Gluconeogenesis Definition

In contrast to glucose that is broken down from the long storage molecule glycogen, glucose is synthesized in the body through glucoseconeogenesis. It occurs primarily in the liver, but also in smaller amounts in the kidneys and small intestines. Glycolysis, the breakdown of glucose molecules into their components, is the opposite process of glucoseconeogenesis.

Function of Gluconeogenesis

Our bodies produce glucose to maintain healthy blood sugar levels. Glucose levels in the blood must be maintained because it is used by cells to make the energy molecule adenosine triphosphate (ATP). Gluconeogenesis occurs during times when a person has not eaten in a while, such as during a period of famine or starvation. 

Without food intake, blood sugar levels become low. During this time, the body does not have an excess of carbohydrates from food that it can break down into glucose, so it uses other molecules for the process of gluconeogenesis such as amino acids, lactate, pyruvate, and glycerol instead. 

Once glucose is produced through gluconeogenesis in the liver, it is then released into the bloodstream, where it can travel to cells of other parts of the body so that it may be used for energy.

The process of gluconeogenesis is sometimes referred to endogenous glucose production (EGP) because it requires the input of energy. Since gluconeogenesis is the opposite of glycolysis, and glycolysis releases a lot of energy, it would be expected that gluconeogenesis would require the input of a lot of energy. 

However, gluconeogenesis occurs when the body is already low on energy, so it requires workarounds in order to use less energy. Therefore, some steps of gluconeogenesis cannot be performed in a way that is simply the reverse of glycolysis; instead, the cell has developed slightly different ways to perform the process, as can be seen in the gluconeogenesis pathway when it is compared to the glycolysis pathway. 

Although it may seem counterintuitive that the gluconeogenesis uses energy when the body needs more energy, the process ultimately pays off when glucose enters cells and is used to create ATP.

Glycogenolysis is another process that is used when glucose levels in the blood are low. During glycogenolysis, the storage molecule glycogen—which is made up of long chains of glucose—is broken down into glucose which then enters the blood. 

The main difference between glycogenolysis and gluconeogenesis is that glycogenolysis involves the formation of glucose molecules from a glucose source (glycogen), while gluconeogenesis forms glucose from non-glucose sources, molecules that are not made up of glucose.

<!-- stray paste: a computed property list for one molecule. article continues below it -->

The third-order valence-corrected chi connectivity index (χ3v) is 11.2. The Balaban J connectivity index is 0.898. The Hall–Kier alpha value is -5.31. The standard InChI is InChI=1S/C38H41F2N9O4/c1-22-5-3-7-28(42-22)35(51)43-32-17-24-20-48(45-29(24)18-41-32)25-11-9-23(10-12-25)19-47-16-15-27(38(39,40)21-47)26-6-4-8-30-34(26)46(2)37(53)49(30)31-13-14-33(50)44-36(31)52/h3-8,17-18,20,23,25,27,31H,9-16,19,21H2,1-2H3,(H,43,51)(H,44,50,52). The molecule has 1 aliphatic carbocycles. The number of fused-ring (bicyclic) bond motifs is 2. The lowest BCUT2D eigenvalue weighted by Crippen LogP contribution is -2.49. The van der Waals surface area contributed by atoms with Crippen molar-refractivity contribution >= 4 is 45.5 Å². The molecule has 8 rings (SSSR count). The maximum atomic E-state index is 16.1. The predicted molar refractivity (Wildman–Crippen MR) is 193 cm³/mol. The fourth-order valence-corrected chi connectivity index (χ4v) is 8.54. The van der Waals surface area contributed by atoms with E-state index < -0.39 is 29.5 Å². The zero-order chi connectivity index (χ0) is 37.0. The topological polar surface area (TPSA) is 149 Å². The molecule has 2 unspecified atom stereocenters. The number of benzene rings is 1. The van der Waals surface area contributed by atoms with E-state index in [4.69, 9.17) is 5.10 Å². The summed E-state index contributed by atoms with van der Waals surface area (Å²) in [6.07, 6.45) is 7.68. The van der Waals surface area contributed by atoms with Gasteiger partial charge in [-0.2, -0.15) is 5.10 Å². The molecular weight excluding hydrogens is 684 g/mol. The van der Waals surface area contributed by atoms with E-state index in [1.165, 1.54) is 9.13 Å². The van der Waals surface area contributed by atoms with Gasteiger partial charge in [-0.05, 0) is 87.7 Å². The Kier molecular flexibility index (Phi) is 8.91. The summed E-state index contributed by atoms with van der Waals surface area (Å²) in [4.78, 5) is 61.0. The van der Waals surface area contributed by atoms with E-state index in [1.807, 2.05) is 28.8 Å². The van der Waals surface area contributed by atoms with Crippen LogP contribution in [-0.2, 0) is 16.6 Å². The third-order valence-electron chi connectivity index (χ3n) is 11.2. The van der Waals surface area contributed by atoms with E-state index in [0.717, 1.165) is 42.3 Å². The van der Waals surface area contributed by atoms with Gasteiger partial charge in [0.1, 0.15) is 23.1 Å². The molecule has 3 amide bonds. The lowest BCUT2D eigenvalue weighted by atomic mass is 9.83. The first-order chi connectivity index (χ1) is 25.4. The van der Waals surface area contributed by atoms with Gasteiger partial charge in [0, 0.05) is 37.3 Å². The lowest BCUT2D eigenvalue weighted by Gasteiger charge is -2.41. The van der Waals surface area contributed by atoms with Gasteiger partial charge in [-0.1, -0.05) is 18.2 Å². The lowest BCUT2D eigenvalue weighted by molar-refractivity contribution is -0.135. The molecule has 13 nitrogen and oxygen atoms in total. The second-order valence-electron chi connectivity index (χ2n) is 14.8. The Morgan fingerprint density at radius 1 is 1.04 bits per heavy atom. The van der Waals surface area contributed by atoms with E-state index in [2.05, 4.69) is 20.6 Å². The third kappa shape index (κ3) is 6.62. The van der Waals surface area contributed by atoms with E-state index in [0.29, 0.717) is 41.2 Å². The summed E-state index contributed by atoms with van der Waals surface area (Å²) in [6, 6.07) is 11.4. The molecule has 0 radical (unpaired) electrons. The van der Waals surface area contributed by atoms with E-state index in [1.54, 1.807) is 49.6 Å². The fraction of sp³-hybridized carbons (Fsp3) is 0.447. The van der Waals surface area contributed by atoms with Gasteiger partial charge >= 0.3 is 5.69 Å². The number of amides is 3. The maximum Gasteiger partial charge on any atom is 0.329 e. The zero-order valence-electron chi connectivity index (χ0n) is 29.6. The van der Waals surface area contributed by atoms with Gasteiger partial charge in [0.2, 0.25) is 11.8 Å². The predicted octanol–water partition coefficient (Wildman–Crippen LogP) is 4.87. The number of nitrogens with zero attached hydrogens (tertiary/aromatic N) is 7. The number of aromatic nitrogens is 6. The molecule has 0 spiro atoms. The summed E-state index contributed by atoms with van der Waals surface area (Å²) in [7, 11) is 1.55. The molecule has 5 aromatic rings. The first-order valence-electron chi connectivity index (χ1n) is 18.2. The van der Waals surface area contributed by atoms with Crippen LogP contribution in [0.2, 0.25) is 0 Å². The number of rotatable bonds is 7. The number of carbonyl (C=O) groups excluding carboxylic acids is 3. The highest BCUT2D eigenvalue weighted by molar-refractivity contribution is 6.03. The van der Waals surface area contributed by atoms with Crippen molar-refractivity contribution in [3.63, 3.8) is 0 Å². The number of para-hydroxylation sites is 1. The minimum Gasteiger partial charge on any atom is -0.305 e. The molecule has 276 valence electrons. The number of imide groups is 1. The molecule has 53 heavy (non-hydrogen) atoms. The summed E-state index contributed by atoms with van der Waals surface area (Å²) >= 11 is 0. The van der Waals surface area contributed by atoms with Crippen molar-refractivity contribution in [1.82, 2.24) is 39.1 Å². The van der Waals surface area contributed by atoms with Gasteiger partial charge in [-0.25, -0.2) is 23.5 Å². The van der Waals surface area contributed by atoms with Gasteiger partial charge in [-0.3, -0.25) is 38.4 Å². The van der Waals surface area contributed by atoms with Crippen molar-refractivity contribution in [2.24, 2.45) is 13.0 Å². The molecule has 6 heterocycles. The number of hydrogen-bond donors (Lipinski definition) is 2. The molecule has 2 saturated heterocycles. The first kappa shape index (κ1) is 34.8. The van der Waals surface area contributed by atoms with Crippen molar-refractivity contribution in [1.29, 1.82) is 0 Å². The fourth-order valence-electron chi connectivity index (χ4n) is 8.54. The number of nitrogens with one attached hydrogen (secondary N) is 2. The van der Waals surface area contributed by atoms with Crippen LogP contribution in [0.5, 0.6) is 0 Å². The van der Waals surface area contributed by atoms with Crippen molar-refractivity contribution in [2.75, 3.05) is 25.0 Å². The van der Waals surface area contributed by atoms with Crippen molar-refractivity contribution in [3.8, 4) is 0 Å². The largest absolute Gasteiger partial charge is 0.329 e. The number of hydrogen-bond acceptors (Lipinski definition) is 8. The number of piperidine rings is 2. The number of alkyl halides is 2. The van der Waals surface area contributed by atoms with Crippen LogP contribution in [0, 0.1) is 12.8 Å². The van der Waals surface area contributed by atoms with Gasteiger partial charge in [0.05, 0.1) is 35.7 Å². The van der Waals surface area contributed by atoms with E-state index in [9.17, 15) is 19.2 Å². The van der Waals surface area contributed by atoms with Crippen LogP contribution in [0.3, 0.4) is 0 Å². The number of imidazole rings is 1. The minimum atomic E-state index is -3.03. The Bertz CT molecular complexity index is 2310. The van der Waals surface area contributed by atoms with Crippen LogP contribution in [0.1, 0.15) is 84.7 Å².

Also, glycogenolysis is an exergonic process; it releases energy. Gluconeogenesis is called endogenous glucose production (EGP) in order to differentiate it from glycogenolysis.

Gluconeogenesis and glycogenolysis have a similar function, but they are used somewhat differently. Glycogenolysis is more often used during shorter periods of fasting, such as when a person’s blood sugar drops in between meals or after a good night’s sleep, while gluconeogenesis is used during long periods of fasting. 

However, both processes are always occurring at some level in the body because glucose is important for producing energy. Organs such as testes, red blood cells, kidneys, and parts of the eye such as the retina use glucose as their sole energy source, and other parts of the body also have a high demand for glucose, such as the brain and muscles.

Gluconeogenesis Pathway
Gluconeogenesis Pathway

Gluconeogenesis Pathway

  1. Gluconeogenesis begins in either the mitochondria or cytoplasm of the liver or kidney. First, two pyruvate molecules are carboxylated to form oxaloacetate. One ATP (energy) molecule is needed for this.
  2. Oxaloacetate is reduced to malate by NADH so that it can be transported out of the mitochondria.
  3. Malate is oxidized back to oxaloacetate once it is out of the mitochondria.
  4. Oxaloacetate forms phosphoenolpyruvate using the enzyme PEPCK.
  5. Phosphoenolpyruvate is changed to fructose-1,6-biphosphate, and then to fructose-6-phosphate. ATP is also used during this process, which is essentially glycolysis in reverse.
  6. Fructose-6-phosphate becomes glucose-6-phosphate with the enzyme phosphoglucoisomerase.
  7. Glucose is formed from glucose-6-phosphate in the cell’s endoplasmic reticulum via the enzyme glucose-6-phosphatase. To form glucose, a phosphate group is removed, and glucose-6-phosphate and ATP becomes glucose and ADP.

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